Time For Verified Twitter Accounts & An Easy Way To Do It

I’m not the first to talk about the problem with knowing whether a “real person” is behind an account on Twitter. I’m probably not the first to suggest this solution, either. But I’ll add another voice to hoping Twitter makes account verification possible. It would help.

I was struck when reading the blog of LeVar Burton tonight, who’s massively popular now on Twitter (@levarburton) after such a short time. What got him going on Twitter initially? To combat a “fake LeVar.” As he wrote:

I joined Twitter because it came to my attention that there was someone who was impersonating me! Actually pretending to be LeVar Burton. Now, I must admit to being no stranger to social networking sites and am certainly aware of the number of “fake LeVars” on MySpace and Facebook and I know you can’t control that kind of thing… but! It really bugged me that this “person” had convinced an impressive number of people following his every post or Tweet as they are known in Twitter Dom, that he was me. So with the help of the good folks at Twitter, the ‘fake LeVar Burton’ got kicked to the curb and I reclaimed my inalienable right to speak for myself!

This type of thing is a problem. Seth Godin is another celebrated example. Someone established a fake account in his name, gained a ton of followers, and Seth finally had to say it wasn’t him.

Sidenote: Seth, even if Twitter is not “you” as you wrote last year, if you’re really a marketer, you’re long overdue to make it you. You’ve got the account now, dump the “placeholder” and do something, anything, with it. You’re missing the cluetrain.

People shouldn’t have to figure out if LeVar is really LeVar, if Seth is really Seth. Twitter needs to establish a way for people to verify their identies. And it’s incredibly easy for this to happen.

Over at Google Webmaster Central, they set up a way ages ago for site owners to verify that they really owned the sites they wanted to manage using Google’s tools. Easy. You either install a unique meta tag on a page you submitted to Google Webmaster Central or you install a unique file name on your server. Once you do this, you ask to have that information verified. Google Webmaster Central does a check, and if the right info is in the place they said, they know you really do control the site.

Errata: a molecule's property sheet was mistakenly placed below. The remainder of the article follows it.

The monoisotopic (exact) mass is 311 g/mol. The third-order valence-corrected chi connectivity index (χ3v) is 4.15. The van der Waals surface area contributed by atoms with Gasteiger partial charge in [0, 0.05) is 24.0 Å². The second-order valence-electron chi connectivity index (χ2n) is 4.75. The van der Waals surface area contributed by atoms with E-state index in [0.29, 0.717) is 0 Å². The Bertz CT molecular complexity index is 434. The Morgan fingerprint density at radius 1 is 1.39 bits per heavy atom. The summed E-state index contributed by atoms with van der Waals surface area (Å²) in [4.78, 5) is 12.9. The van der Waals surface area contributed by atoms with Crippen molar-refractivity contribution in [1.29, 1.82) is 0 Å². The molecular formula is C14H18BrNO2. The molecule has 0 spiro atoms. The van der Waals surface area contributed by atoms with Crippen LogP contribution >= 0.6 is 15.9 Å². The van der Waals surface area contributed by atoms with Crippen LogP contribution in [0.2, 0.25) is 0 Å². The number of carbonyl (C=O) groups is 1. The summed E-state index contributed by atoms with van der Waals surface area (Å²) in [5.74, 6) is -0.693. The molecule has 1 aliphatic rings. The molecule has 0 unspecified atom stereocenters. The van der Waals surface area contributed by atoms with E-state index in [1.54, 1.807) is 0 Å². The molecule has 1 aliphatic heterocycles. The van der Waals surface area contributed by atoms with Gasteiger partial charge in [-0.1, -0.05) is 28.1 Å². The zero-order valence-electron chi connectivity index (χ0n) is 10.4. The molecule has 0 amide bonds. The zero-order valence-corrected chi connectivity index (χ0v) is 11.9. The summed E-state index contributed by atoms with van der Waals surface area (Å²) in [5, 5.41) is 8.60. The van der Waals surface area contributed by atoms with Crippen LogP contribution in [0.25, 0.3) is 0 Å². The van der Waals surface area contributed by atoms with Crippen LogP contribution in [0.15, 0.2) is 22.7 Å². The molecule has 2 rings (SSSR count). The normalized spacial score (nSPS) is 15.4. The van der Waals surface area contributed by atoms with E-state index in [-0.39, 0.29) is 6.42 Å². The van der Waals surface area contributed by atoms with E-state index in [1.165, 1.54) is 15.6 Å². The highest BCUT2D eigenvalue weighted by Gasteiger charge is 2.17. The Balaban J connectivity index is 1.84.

I want a similar thing from Twitter. Let me “verify” one or more web sites via my profile. For example, my Twitter profile currently links to my blog here at Daggle. Twitter should go a step further. Give me either a unique meta tag or file name I could put on my blog. Push a button, Twitter checks, if it sees I’ve installed things, then it could put a “verified” icon next to my site. To further help with identity verification, let people verify two or three different sites, if they want.

It’s easy for anyone to register a Twitter account in someone else’s name (I’ve done it myself, for good purposes). It’s easy for someone to also link to a “real” site for that person, use their image and follow some people you’d expect the “real” person to follow as well. It’s much harder for someone to gain control of the “real” person’s blog or web site.

Add verification, and people no longer have to guess so much whether it really is Al Gore on Twitter as we did last November. They can simply see that Al Gore’s Twitter account links to his site, and that Twitter has verified that his site links back to his Twitter account in a confirmed fashion.

It’s easy. C’mon, Twitter, do it. Especially as concern rises about fake accounts and spam associated with them, this seems like an easy fix.

Postscript: Andy Beard pointed out that the Google Social Graph API might also be a solution. Agreed — I almost mentioned it but ran out of steam when doing this post last night.

Mine The Web’s Socially-Tagged Links: Google Social Graph API Launched is an article I wrote last year that explains the system in more detail. You can see in that article how through the graph, it could already see that my Twitter account and my blog were connected.